Tue, Sep 12, 2017 - Page 3 News List

Lai begins second day with protests

TRACKED DOWN:Migrant workers might violate an administrative act, which normally incurs a fine, but police have the power to hunt them like criminals, an advocate said

By Shelley Shan  /  Staff reporter

Members from various labor groups call on Premier William Lai to protect workers’ rights and not to emulate the policies of former president Ma Ying-jeou during a demonstration outside the Executive Yuan in Taipei yesterday.

Photo: Wang Yi-sung, Taipei Times

Premier William Lai’s (賴清德) second day in office began with two consecutive labor rights protests outside the Executive Yuan yesterday morning, with one asking the government to allow blue-collar migrant workers the right to switch employers and the other demanding that the government not side with businesses if it changes the regulations regarding working hours.

The Taiwan International Workers’ Association (TIWA) and other groups advocating the rights of migrant workers urged Lai to investigate the death of a 27-year-old Vietnamese worker surnamed Nguyen.

The “runaway” foreign worker was shot nine times at close range by police after allegedly attempting to steal a police car and throwing stones at police.

The case has many unanswered questions, they said, adding that the police should release the footage showing how the officers handled Nguyen on Aug. 31 for his allegedly illegal acts.

While Lai ran away from his unfinished term in Tainan unscathed and became premier, the fate of the runaway worker was to be shot nine times, the advocates said.

The advocates shared a petition written by Nguyen’s father, urging the government to find out the truth and prevent similar incidents.

The group called for amending the Employment Service Act (就業服務法) to allow blue-collar migrant workers to switch employers.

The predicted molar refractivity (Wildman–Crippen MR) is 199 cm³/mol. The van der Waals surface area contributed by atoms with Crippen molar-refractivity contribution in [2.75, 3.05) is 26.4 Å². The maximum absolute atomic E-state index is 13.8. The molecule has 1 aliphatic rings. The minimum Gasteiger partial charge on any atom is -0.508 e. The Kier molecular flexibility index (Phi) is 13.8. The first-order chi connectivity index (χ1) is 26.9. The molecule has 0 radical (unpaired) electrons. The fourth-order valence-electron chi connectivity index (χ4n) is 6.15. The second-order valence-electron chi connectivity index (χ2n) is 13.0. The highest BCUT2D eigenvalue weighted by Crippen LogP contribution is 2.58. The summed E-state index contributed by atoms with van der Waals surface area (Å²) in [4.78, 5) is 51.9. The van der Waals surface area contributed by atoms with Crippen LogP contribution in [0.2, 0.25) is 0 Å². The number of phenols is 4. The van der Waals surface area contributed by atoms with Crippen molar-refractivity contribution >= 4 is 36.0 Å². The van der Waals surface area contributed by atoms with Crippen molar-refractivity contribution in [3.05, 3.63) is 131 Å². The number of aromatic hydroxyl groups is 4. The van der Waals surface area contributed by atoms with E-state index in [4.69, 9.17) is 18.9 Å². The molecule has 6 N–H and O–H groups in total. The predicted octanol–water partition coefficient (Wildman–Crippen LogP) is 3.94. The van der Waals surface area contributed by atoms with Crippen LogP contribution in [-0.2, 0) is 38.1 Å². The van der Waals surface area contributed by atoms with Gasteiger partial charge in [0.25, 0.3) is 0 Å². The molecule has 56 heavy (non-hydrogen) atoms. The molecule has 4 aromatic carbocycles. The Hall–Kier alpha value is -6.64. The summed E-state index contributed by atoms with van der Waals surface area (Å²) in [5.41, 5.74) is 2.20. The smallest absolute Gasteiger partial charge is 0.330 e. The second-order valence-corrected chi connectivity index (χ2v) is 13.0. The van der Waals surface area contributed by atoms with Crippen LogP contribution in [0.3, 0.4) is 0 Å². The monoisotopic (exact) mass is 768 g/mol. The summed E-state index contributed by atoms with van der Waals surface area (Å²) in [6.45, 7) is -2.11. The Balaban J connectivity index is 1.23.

People should ask why the workers are running away in the first place, association representative Hsu Wei-tung (許惟棟) said.

Migrant workers often pay a fee of about US$5,000 to labor brokers to work in Taiwan, he said.

They cannot pay the entire fee up front and have to work one to one-and-a-half years just to pay off the debt, Hsu said, adding that the act prevents migrant workers from freely choosing employers.

“This has caused some of the workers to put up with unfair treatment as much as they could and run away when they cannot stand it anymore,” he said.

The government’s procedure for classifying a migrant worker as a runaway is problematic, Hsu said, adding that a person can be classified as a runaway worker when their employer files a report with the police or the administrative agency in charge, without any further investigation by the authorities.

Once classified as a runaway worker, it would take workers a long time and a complicated process to redress the status, he said.

Migrant workers might violate an administrative act by becoming untraceable, which would invalidate their visas, he said, adding that the situation is different from committing a crime.

“People violating an administrative act, such as running through a red light or littering, need to pay fines. Police would not hunt down these people with guns,” he said.

However, police have the authority to track down runaway workers as if they were criminals, because of the stereotypical image society has of migrant workers, particularly those from Southeast Asia, Hsu said.

Meanwhile, Labor Struggle, a coalition of labor unions and student groups, asked Lai not to ignore workers’ rights if the Cabinet considers amending regulations that give workers “one fixed day off and one flexible rest day” each week.

The regulations do not significantly decrease the nation’s average work hours, they said, adding that the Executive Yuan should stipulate a national holiday act to restore previous national holidays and to further reduce work hours.

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